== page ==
There is some evidence of new Russian forces brought into the Western Military District (Oblast). Normal rotation of Russian forces in the region would take place in October or November. There is also evidence that fuel and armament depots have been fully stocked with new tanks and artillery deployed to the District. Furthermore, the Russian Black Seas Fleet is currently being reinforced with six Admiral Grigorovich class missile frigates, although this deployment has been planned for some time.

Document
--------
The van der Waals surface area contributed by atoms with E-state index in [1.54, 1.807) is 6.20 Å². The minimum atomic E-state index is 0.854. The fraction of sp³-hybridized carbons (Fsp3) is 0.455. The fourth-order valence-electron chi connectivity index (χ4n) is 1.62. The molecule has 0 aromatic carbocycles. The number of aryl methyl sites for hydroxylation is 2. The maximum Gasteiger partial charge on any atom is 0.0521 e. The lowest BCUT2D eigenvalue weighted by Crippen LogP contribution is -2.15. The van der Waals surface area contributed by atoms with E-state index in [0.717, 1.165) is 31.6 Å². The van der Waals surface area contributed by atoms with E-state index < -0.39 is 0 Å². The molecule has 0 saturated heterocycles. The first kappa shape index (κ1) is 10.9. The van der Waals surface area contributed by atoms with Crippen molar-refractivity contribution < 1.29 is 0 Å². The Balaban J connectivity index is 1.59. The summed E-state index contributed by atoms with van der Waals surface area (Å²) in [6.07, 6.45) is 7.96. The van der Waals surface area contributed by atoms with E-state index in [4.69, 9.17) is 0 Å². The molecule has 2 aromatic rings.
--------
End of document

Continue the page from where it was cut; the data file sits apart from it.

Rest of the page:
Conclusion: There is some evidence to suggest a significant operation against Mariupol could well be planned for the coming six week period prior to September. The operation will involve significant but limited Russian air, sea and land forces in support of separatist forces with the aim of taking Mariupol and holding it and straightening the defensive line to north and west of the city. The offensive will first be denied and then justified as consolidating the cease-fire line agreed under Minsk 2, which is notoriously vague on the issue of Mariupol (and the future of the entire ‘Donbass’ region). If separatist forces come up against significant Ukrainian opposition then Russian forces may be deployed to break such resistance. However, a major offensive against the Kharkiv region or south and west of Mariupol is unlikely.